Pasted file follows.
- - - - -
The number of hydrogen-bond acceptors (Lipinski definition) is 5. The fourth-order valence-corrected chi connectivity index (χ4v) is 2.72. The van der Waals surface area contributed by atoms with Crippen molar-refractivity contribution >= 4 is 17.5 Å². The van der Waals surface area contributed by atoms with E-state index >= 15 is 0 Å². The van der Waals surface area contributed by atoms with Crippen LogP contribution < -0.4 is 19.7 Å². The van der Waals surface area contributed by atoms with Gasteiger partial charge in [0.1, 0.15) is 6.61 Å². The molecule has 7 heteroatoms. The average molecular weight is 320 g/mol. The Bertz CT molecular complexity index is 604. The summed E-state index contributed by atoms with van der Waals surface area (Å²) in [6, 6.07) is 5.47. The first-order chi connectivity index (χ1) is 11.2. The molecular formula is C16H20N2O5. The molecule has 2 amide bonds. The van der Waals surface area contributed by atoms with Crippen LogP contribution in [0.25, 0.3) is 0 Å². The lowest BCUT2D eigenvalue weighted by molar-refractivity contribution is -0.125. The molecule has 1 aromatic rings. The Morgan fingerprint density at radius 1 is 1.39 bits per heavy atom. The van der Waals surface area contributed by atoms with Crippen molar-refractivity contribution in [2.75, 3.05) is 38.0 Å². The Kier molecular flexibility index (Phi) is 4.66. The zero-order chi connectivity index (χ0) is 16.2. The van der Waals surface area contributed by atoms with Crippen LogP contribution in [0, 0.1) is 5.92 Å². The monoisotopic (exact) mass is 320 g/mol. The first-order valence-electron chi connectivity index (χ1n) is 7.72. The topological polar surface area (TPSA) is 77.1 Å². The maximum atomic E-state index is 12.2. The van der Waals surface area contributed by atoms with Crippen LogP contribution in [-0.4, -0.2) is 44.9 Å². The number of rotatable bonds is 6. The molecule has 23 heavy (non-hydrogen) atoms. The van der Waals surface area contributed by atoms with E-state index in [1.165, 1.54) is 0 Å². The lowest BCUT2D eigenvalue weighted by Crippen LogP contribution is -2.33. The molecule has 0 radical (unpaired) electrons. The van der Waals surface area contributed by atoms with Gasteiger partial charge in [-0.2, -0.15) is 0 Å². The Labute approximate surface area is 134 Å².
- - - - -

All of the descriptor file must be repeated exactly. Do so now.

The number of hydrogen-bond acceptors (Lipinski definition) is 5. The fourth-order valence-corrected chi connectivity index (χ4v) is 2.72. The van der Waals surface area contributed by atoms with Crippen molar-refractivity contribution >= 4 is 17.5 Å². The van der Waals surface area contributed by atoms with E-state index >= 15 is 0 Å². The van der Waals surface area contributed by atoms with Crippen LogP contribution < -0.4 is 19.7 Å². The van der Waals surface area contributed by atoms with Gasteiger partial charge in [0.1, 0.15) is 6.61 Å². The molecule has 7 heteroatoms. The average molecular weight is 320 g/mol. The Bertz CT molecular complexity index is 604. The summed E-state index contributed by atoms with van der Waals surface area (Å²) in [6, 6.07) is 5.47. The first-order chi connectivity index (χ1) is 11.2. The molecular formula is C16H20N2O5. The molecule has 2 amide bonds. The van der Waals surface area contributed by atoms with Crippen LogP contribution in [0.25, 0.3) is 0 Å². The lowest BCUT2D eigenvalue weighted by molar-refractivity contribution is -0.125. The molecule has 1 aromatic rings. The Morgan fingerprint density at radius 1 is 1.39 bits per heavy atom. The van der Waals surface area contributed by atoms with Crippen molar-refractivity contribution in [2.75, 3.05) is 38.0 Å². The Kier molecular flexibility index (Phi) is 4.66. The zero-order chi connectivity index (χ0) is 16.2. The van der Waals surface area contributed by atoms with Crippen LogP contribution in [0, 0.1) is 5.92 Å². The monoisotopic (exact) mass is 320 g/mol. The first-order valence-electron chi connectivity index (χ1n) is 7.72. The topological polar surface area (TPSA) is 77.1 Å². The maximum atomic E-state index is 12.2. The van der Waals surface area contributed by atoms with Crippen LogP contribution in [-0.4, -0.2) is 44.9 Å². The number of rotatable bonds is 6. The molecule has 23 heavy (non-hydrogen) atoms. The van der Waals surface area contributed by atoms with E-state index in [1.165, 1.54) is 0 Å². The lowest BCUT2D eigenvalue weighted by Crippen LogP contribution is -2.33. The molecule has 0 radical (unpaired) electrons. The van der Waals surface area contributed by atoms with Gasteiger partial charge in [-0.2, -0.15) is 0 Å². The Labute approximate surface area is 134 Å².